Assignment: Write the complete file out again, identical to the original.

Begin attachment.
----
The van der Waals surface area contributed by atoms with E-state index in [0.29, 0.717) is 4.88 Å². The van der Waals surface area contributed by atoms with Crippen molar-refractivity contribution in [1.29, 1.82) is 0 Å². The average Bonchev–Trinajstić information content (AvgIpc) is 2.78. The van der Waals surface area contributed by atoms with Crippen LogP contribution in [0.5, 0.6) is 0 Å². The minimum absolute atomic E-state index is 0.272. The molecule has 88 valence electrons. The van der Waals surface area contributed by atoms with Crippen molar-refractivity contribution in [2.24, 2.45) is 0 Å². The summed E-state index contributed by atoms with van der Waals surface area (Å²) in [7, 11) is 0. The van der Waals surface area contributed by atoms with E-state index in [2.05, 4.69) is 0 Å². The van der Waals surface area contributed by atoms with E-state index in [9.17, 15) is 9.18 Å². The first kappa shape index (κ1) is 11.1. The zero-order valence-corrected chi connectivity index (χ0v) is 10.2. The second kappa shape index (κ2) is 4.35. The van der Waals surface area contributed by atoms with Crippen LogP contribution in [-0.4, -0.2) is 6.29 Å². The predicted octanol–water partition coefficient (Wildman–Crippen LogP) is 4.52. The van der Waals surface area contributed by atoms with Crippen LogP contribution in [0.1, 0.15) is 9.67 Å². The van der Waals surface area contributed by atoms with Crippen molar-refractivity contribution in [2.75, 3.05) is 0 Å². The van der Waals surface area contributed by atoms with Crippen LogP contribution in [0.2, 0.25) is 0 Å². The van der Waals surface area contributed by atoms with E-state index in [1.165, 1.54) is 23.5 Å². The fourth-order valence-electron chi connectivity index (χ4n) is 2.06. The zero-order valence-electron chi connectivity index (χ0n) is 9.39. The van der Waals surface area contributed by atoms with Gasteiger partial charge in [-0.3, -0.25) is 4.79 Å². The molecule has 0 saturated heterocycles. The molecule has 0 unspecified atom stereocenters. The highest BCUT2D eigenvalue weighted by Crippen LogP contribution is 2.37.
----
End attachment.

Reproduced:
The van der Waals surface area contributed by atoms with E-state index in [0.29, 0.717) is 4.88 Å². The van der Waals surface area contributed by atoms with Crippen molar-refractivity contribution in [1.29, 1.82) is 0 Å². The average Bonchev–Trinajstić information content (AvgIpc) is 2.78. The van der Waals surface area contributed by atoms with Crippen LogP contribution in [0.5, 0.6) is 0 Å². The minimum absolute atomic E-state index is 0.272. The molecule has 88 valence electrons. The van der Waals surface area contributed by atoms with Crippen molar-refractivity contribution in [2.24, 2.45) is 0 Å². The summed E-state index contributed by atoms with van der Waals surface area (Å²) in [7, 11) is 0. The van der Waals surface area contributed by atoms with E-state index in [2.05, 4.69) is 0 Å². The van der Waals surface area contributed by atoms with E-state index in [9.17, 15) is 9.18 Å². The first kappa shape index (κ1) is 11.1. The zero-order valence-corrected chi connectivity index (χ0v) is 10.2. The second kappa shape index (κ2) is 4.35. The van der Waals surface area contributed by atoms with Crippen LogP contribution in [-0.4, -0.2) is 6.29 Å². The predicted octanol–water partition coefficient (Wildman–Crippen LogP) is 4.52. The van der Waals surface area contributed by atoms with Crippen LogP contribution in [0.1, 0.15) is 9.67 Å². The van der Waals surface area contributed by atoms with Crippen molar-refractivity contribution in [2.75, 3.05) is 0 Å². The van der Waals surface area contributed by atoms with Crippen LogP contribution in [0.2, 0.25) is 0 Å². The van der Waals surface area contributed by atoms with E-state index in [1.165, 1.54) is 23.5 Å². The fourth-order valence-electron chi connectivity index (χ4n) is 2.06. The zero-order valence-electron chi connectivity index (χ0n) is 9.39. The van der Waals surface area contributed by atoms with Gasteiger partial charge in [-0.3, -0.25) is 4.79 Å². The molecule has 0 saturated heterocycles. The molecule has 0 unspecified atom stereocenters. The highest BCUT2D eigenvalue weighted by Crippen LogP contribution is 2.37.